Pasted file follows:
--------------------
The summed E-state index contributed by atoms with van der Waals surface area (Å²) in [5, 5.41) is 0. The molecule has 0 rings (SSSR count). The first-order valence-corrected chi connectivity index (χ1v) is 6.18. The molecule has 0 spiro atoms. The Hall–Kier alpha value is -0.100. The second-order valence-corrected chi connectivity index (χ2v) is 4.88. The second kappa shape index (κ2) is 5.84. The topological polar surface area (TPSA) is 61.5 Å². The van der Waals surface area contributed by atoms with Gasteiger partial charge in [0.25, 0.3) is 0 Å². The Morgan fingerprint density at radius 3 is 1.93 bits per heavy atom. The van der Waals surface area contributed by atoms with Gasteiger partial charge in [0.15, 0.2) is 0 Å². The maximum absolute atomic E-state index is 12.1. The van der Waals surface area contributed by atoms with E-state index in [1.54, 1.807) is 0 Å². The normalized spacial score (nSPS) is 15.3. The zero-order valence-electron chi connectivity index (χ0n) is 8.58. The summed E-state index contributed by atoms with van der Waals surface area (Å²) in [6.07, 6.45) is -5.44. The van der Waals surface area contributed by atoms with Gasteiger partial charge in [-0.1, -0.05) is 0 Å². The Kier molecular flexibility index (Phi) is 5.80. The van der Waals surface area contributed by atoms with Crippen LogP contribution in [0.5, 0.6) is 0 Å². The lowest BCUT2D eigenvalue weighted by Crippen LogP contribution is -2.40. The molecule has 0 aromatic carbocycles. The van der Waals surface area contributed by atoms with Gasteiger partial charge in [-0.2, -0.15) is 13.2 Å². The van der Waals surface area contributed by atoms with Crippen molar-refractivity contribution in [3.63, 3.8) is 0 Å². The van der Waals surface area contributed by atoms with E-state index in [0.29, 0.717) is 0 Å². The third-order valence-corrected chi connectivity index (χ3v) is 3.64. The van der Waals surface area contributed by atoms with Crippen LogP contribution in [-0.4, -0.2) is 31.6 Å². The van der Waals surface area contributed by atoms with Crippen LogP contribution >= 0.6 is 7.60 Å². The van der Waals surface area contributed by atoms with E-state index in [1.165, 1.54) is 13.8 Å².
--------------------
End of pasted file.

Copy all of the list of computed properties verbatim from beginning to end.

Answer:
The summed E-state index contributed by atoms with van der Waals surface area (Å²) in [5, 5.41) is 0. The molecule has 0 rings (SSSR count). The first-order valence-corrected chi connectivity index (χ1v) is 6.18. The molecule has 0 spiro atoms. The Hall–Kier alpha value is -0.100. The second-order valence-corrected chi connectivity index (χ2v) is 4.88. The second kappa shape index (κ2) is 5.84. The topological polar surface area (TPSA) is 61.5 Å². The van der Waals surface area contributed by atoms with Gasteiger partial charge in [0.25, 0.3) is 0 Å². The Morgan fingerprint density at radius 3 is 1.93 bits per heavy atom. The van der Waals surface area contributed by atoms with Gasteiger partial charge in [0.15, 0.2) is 0 Å². The maximum absolute atomic E-state index is 12.1. The van der Waals surface area contributed by atoms with E-state index in [1.54, 1.807) is 0 Å². The normalized spacial score (nSPS) is 15.3. The zero-order valence-electron chi connectivity index (χ0n) is 8.58. The summed E-state index contributed by atoms with van der Waals surface area (Å²) in [6.07, 6.45) is -5.44. The van der Waals surface area contributed by atoms with Gasteiger partial charge in [-0.1, -0.05) is 0 Å². The Kier molecular flexibility index (Phi) is 5.80. The van der Waals surface area contributed by atoms with Crippen LogP contribution in [0.5, 0.6) is 0 Å². The lowest BCUT2D eigenvalue weighted by Crippen LogP contribution is -2.40. The molecule has 0 aromatic carbocycles. The van der Waals surface area contributed by atoms with Gasteiger partial charge in [-0.2, -0.15) is 13.2 Å². The van der Waals surface area contributed by atoms with Crippen molar-refractivity contribution in [3.63, 3.8) is 0 Å². The van der Waals surface area contributed by atoms with E-state index in [0.29, 0.717) is 0 Å². The third-order valence-corrected chi connectivity index (χ3v) is 3.64. The van der Waals surface area contributed by atoms with Crippen LogP contribution in [-0.4, -0.2) is 31.6 Å². The van der Waals surface area contributed by atoms with Crippen LogP contribution >= 0.6 is 7.60 Å². The van der Waals surface area contributed by atoms with E-state index in [1.165, 1.54) is 13.8 Å².